Solar Power part 2

Organisation during construction for solar

Up to now it has been accepted that PV installations are implemented outside of the normal building process. Installations are fitted directly by PV suppliers and are accepted by property developers as turnkey projects. Turnkey means that the developer retains complete control over the design of the installation. An important disadvantage here is that people other than the building contractors are present on the building site.

Agreements should be made between the main contractor and the PV supplier, at the earliest possible date concerning the use of the general facilities at the building site, meeting health and safety regulations, and integrating the installation of the PV system into the rest of the construction planning.

PV systems can also be installed under the direct responsibility of the main contractor. Installation of the PV modules and the associated equipment then becomes part of the contract with the construction company. The main contractor remains responsible, even if sub-contractors carry out the actual physical installation. The property developer provides a blueprint specification for installing the system.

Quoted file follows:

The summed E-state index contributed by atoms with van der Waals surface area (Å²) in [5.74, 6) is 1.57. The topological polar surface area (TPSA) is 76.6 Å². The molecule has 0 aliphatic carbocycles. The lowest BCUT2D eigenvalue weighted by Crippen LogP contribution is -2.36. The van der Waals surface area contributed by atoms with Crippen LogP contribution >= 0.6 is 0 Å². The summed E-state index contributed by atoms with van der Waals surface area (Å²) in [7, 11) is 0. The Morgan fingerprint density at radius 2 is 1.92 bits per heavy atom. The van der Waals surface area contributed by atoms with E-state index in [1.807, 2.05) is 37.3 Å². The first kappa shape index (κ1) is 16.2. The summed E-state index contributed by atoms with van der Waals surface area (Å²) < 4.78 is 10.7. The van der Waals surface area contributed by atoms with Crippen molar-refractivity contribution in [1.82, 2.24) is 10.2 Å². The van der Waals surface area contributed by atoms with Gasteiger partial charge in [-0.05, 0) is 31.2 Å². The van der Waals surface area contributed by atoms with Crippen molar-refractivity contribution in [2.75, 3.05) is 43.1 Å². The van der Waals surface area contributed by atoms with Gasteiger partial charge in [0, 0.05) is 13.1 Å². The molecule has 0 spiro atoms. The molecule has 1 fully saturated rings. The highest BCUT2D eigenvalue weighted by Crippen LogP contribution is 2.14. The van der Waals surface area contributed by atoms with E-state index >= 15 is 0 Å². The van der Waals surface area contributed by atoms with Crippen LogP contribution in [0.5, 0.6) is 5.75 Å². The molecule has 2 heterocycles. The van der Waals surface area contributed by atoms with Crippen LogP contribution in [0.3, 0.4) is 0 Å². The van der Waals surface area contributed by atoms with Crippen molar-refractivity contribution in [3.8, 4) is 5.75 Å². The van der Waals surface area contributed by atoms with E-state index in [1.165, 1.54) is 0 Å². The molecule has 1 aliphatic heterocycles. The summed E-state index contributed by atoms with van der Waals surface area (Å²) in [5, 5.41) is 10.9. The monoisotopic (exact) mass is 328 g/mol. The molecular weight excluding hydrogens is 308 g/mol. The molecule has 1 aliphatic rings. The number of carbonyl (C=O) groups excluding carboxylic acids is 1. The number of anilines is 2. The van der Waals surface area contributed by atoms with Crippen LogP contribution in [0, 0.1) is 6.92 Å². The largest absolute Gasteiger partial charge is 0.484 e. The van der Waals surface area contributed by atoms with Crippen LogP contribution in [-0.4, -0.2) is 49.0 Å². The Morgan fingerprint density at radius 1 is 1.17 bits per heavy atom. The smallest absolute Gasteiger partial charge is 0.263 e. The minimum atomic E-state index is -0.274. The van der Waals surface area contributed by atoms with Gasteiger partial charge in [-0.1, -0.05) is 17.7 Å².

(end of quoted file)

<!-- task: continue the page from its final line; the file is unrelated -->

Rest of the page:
The main contractor then instructs a sub-contractor to supply and fit the installation. This sub-contractor might be the PV supplier, but could also be the standard electrical fitter. The advantage here is that installing the PV system then becomes completely integrated into the normal construction process. The disadvantage is that the property developer has less influence regarding the installation. This method can also result in extra costs.

Ensuring that the modules are not damaged during construction is an important consideration. The sequence in which tasks are carried out plays an important role here. Simply preparing for correct placement of the modules can be sufficient to ensure that the final result is less dependent on the implementation, or allow the roof to be finished at a later date.

In this case the roof needs to be sufficiently waterproof to withstand wind and rain for some time without a proper roof covering. Mounting the panels on a roof or facade, where the construction does not need to be penetrated (except perhaps for cables) is therefore an advantage ­ as this makes it relatively easy to seal the roof or facade. Read more